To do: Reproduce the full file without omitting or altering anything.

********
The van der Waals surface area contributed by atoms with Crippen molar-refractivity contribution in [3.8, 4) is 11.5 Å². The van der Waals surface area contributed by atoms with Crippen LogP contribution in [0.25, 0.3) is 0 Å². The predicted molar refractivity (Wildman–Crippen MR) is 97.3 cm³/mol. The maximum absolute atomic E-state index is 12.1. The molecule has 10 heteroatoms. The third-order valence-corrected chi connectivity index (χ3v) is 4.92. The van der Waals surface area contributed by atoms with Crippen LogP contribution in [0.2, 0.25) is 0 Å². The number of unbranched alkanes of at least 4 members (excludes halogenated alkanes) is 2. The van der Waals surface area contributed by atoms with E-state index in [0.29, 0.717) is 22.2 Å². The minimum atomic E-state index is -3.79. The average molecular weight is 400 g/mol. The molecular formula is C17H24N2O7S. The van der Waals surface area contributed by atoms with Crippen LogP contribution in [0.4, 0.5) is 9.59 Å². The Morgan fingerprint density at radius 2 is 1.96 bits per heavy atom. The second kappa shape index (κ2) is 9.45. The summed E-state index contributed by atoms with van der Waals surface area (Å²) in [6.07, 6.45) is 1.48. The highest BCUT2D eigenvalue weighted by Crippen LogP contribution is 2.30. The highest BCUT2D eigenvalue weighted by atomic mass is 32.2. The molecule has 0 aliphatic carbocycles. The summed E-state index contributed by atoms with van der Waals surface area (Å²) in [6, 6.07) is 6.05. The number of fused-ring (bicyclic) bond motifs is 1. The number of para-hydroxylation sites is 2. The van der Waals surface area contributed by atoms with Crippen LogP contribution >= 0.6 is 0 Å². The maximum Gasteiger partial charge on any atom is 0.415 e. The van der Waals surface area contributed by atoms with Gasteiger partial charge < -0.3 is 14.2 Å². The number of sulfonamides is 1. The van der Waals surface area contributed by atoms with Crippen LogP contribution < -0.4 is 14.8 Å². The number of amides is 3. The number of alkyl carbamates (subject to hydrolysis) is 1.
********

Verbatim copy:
The van der Waals surface area contributed by atoms with Crippen molar-refractivity contribution in [3.8, 4) is 11.5 Å². The van der Waals surface area contributed by atoms with Crippen LogP contribution in [0.25, 0.3) is 0 Å². The predicted molar refractivity (Wildman–Crippen MR) is 97.3 cm³/mol. The maximum absolute atomic E-state index is 12.1. The molecule has 10 heteroatoms. The third-order valence-corrected chi connectivity index (χ3v) is 4.92. The van der Waals surface area contributed by atoms with Crippen LogP contribution in [0.2, 0.25) is 0 Å². The number of unbranched alkanes of at least 4 members (excludes halogenated alkanes) is 2. The van der Waals surface area contributed by atoms with E-state index in [0.29, 0.717) is 22.2 Å². The minimum atomic E-state index is -3.79. The average molecular weight is 400 g/mol. The molecular formula is C17H24N2O7S. The van der Waals surface area contributed by atoms with Crippen LogP contribution in [0.4, 0.5) is 9.59 Å². The Morgan fingerprint density at radius 2 is 1.96 bits per heavy atom. The second kappa shape index (κ2) is 9.45. The summed E-state index contributed by atoms with van der Waals surface area (Å²) in [6.07, 6.45) is 1.48. The highest BCUT2D eigenvalue weighted by Crippen LogP contribution is 2.30. The highest BCUT2D eigenvalue weighted by atomic mass is 32.2. The molecule has 0 aliphatic carbocycles. The summed E-state index contributed by atoms with van der Waals surface area (Å²) in [6, 6.07) is 6.05. The number of fused-ring (bicyclic) bond motifs is 1. The number of para-hydroxylation sites is 2. The van der Waals surface area contributed by atoms with Crippen LogP contribution >= 0.6 is 0 Å². The maximum Gasteiger partial charge on any atom is 0.415 e. The van der Waals surface area contributed by atoms with Gasteiger partial charge < -0.3 is 14.2 Å². The number of sulfonamides is 1. The van der Waals surface area contributed by atoms with Crippen LogP contribution < -0.4 is 14.8 Å². The number of amides is 3. The number of alkyl carbamates (subject to hydrolysis) is 1.